And then it all came crashing to a halt, starting in the decade of the 1960s when the country’s smaller independent sugar producers – Sugar City’s National Sugar Manufacturing Company being one – collapsed under the pressure of lower sugar prices, the impact of long term regional drought combined with aggressive purchase of water rights by Front Range cities, whose population had begun to grow dramatically. This was especially the case for Pueblo, Aurora, Colorado Springs and Pueblo West. At the same time, the post WW2 period saw the growing mechanization of sugar beet production, which added to the crisis by throwing many manual laborers out of work.

By the late 1970s and 1980s, the Colorado sugar beet industry had all but collapsed and all that is left in most cases are abandoned lots where multi-million dollar sugar beet factories once stood. Walking around Sugar City, a woman working in her garden stopped to talk. Her father had worked in the sugar beet plant. “The place never recovered,” she told me. “We need a factory, something, to bring it back to life.” So it is with Ovid as well.

2019 - 04 - 24 - Arkansas Valley - 11 - Sugar City

Sugar beet, sculpture. A reminder of a sleepy town’s glory days…

 

2 Comments leave one →
  1. Sarge Cheever permalink
    April 25, 2019 3:16 pm

    Good reportage on sugar beets.  You write well.   Sarge

    • April 25, 2019 3:55 pm

      Thanks Sarge…had to interrupt writing to get on the road. Visited the remains of a Japanese internment camp (otherwise – a concentration camp minus the gas chambers)… Amache..in the southeast corner of Colorado… a lonely desolate place where the wind blows much of the time. And then had to get on the road to Great Bend KS where I am now for the next few days… didn’t finish the article but hope to later tonight..after visiting Cheyenne Bottoms – one of the great birding spots in the country. Cheers, R.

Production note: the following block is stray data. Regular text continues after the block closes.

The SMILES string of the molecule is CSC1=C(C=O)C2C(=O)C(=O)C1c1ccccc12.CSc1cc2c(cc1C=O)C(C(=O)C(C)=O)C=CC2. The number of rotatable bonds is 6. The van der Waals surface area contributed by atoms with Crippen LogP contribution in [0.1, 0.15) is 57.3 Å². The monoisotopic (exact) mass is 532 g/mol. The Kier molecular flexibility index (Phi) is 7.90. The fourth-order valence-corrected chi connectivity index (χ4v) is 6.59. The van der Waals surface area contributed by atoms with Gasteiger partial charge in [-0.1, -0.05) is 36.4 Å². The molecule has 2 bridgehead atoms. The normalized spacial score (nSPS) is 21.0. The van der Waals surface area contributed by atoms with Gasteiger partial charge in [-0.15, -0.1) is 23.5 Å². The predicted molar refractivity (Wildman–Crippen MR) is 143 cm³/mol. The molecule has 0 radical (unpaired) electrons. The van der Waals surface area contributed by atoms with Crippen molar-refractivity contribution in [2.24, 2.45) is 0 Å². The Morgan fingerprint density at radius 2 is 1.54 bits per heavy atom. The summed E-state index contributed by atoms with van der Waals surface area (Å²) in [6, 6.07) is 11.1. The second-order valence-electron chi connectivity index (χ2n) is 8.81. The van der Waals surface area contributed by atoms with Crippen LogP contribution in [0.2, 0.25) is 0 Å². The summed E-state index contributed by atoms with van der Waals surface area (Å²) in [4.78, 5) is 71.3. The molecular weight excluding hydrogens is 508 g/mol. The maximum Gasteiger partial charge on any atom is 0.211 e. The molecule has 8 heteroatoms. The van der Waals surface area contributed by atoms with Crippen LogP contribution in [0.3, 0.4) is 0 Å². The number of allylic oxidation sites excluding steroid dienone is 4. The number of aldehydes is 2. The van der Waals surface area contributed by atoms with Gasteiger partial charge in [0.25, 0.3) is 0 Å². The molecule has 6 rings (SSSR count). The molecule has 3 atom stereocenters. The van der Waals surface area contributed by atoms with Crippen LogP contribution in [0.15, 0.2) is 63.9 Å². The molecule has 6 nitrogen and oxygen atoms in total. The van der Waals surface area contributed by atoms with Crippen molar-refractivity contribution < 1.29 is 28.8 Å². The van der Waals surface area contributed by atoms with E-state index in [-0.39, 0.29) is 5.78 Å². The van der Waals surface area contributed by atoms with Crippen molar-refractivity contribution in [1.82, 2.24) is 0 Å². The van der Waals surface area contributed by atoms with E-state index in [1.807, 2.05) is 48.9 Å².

Leave a Reply

Fill in your details below or click an icon to log in:

WordPress.com Logo

You are commenting using your WordPress.com account. Log Out /  Change )

Google photo

You are commenting using your Google account. Log Out /  Change )

Twitter picture

You are commenting using your Twitter account. Log Out /  Change )

Facebook photo

You are commenting using your Facebook account. Log Out /  Change )

Connecting to %s

This site uses Akismet to reduce spam. Learn how your comment data is processed.

%d bloggers like this: